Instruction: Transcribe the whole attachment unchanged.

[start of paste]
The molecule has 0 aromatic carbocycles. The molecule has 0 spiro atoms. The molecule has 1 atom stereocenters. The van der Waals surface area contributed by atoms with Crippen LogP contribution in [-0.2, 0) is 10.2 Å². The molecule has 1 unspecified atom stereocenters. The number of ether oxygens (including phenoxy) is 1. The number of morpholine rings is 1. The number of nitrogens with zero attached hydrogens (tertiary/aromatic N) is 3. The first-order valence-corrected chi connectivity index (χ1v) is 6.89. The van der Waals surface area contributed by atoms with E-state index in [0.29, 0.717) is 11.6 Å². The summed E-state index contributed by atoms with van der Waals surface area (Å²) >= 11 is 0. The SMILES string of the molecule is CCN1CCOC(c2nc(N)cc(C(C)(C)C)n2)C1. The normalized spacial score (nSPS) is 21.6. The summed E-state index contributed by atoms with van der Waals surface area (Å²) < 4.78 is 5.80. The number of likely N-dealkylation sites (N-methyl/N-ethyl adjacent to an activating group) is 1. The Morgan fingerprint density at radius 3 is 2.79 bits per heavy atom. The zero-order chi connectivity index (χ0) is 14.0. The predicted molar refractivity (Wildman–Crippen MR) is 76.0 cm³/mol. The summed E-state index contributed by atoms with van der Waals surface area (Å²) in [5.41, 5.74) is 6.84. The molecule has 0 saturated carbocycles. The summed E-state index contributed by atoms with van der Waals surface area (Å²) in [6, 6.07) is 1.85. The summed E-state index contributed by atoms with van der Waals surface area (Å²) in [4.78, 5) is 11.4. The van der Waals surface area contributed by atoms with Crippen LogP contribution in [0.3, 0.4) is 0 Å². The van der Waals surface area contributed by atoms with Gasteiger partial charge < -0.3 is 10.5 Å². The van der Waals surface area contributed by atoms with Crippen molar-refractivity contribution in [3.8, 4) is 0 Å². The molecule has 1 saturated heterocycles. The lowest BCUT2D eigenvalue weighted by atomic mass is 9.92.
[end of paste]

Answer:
The molecule has 0 aromatic carbocycles. The molecule has 0 spiro atoms. The molecule has 1 atom stereocenters. The van der Waals surface area contributed by atoms with Crippen LogP contribution in [-0.2, 0) is 10.2 Å². The molecule has 1 unspecified atom stereocenters. The number of ether oxygens (including phenoxy) is 1. The number of morpholine rings is 1. The number of nitrogens with zero attached hydrogens (tertiary/aromatic N) is 3. The first-order valence-corrected chi connectivity index (χ1v) is 6.89. The van der Waals surface area contributed by atoms with E-state index in [0.29, 0.717) is 11.6 Å². The summed E-state index contributed by atoms with van der Waals surface area (Å²) >= 11 is 0. The SMILES string of the molecule is CCN1CCOC(c2nc(N)cc(C(C)(C)C)n2)C1. The normalized spacial score (nSPS) is 21.6. The summed E-state index contributed by atoms with van der Waals surface area (Å²) < 4.78 is 5.80. The number of likely N-dealkylation sites (N-methyl/N-ethyl adjacent to an activating group) is 1. The Morgan fingerprint density at radius 3 is 2.79 bits per heavy atom. The zero-order chi connectivity index (χ0) is 14.0. The predicted molar refractivity (Wildman–Crippen MR) is 76.0 cm³/mol. The summed E-state index contributed by atoms with van der Waals surface area (Å²) in [5.41, 5.74) is 6.84. The molecule has 0 saturated carbocycles. The summed E-state index contributed by atoms with van der Waals surface area (Å²) in [6, 6.07) is 1.85. The summed E-state index contributed by atoms with van der Waals surface area (Å²) in [4.78, 5) is 11.4. The van der Waals surface area contributed by atoms with Crippen LogP contribution in [0.3, 0.4) is 0 Å². The van der Waals surface area contributed by atoms with Gasteiger partial charge < -0.3 is 10.5 Å². The van der Waals surface area contributed by atoms with Crippen molar-refractivity contribution in [3.8, 4) is 0 Å². The molecule has 1 saturated heterocycles. The lowest BCUT2D eigenvalue weighted by atomic mass is 9.92.